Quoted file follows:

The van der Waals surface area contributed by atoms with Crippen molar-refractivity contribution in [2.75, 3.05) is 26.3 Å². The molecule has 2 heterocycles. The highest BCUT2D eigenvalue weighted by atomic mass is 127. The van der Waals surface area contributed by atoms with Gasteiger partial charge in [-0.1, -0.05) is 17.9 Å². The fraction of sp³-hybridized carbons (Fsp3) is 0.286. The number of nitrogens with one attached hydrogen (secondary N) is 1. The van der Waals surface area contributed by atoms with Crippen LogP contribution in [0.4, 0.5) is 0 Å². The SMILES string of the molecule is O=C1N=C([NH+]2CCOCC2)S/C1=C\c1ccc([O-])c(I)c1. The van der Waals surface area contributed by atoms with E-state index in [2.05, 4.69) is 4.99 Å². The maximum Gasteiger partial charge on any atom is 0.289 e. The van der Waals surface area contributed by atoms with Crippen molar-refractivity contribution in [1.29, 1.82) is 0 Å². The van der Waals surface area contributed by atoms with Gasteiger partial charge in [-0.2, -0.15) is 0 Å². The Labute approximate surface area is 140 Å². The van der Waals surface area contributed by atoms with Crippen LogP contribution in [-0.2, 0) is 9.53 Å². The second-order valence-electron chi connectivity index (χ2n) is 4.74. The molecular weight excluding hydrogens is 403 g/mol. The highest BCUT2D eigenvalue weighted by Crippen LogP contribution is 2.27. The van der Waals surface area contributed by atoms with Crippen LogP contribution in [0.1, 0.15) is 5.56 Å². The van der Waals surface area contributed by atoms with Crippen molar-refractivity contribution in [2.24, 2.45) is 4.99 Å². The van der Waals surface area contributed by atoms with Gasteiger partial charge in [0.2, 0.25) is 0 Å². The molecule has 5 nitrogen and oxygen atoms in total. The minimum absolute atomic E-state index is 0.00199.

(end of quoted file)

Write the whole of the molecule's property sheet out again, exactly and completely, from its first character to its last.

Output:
The van der Waals surface area contributed by atoms with Crippen molar-refractivity contribution in [2.75, 3.05) is 26.3 Å². The molecule has 2 heterocycles. The highest BCUT2D eigenvalue weighted by atomic mass is 127. The van der Waals surface area contributed by atoms with Gasteiger partial charge in [-0.1, -0.05) is 17.9 Å². The fraction of sp³-hybridized carbons (Fsp3) is 0.286. The number of nitrogens with one attached hydrogen (secondary N) is 1. The van der Waals surface area contributed by atoms with Crippen LogP contribution in [0.4, 0.5) is 0 Å². The SMILES string of the molecule is O=C1N=C([NH+]2CCOCC2)S/C1=C\c1ccc([O-])c(I)c1. The van der Waals surface area contributed by atoms with E-state index in [2.05, 4.69) is 4.99 Å². The maximum Gasteiger partial charge on any atom is 0.289 e. The van der Waals surface area contributed by atoms with Crippen molar-refractivity contribution in [1.29, 1.82) is 0 Å². The van der Waals surface area contributed by atoms with Gasteiger partial charge in [-0.2, -0.15) is 0 Å². The Labute approximate surface area is 140 Å². The van der Waals surface area contributed by atoms with Crippen LogP contribution in [-0.2, 0) is 9.53 Å². The second-order valence-electron chi connectivity index (χ2n) is 4.74. The molecular weight excluding hydrogens is 403 g/mol. The highest BCUT2D eigenvalue weighted by Crippen LogP contribution is 2.27. The van der Waals surface area contributed by atoms with Crippen LogP contribution in [0.1, 0.15) is 5.56 Å². The van der Waals surface area contributed by atoms with Crippen molar-refractivity contribution in [2.24, 2.45) is 4.99 Å². The van der Waals surface area contributed by atoms with Gasteiger partial charge in [0.2, 0.25) is 0 Å². The molecule has 5 nitrogen and oxygen atoms in total. The minimum absolute atomic E-state index is 0.00199.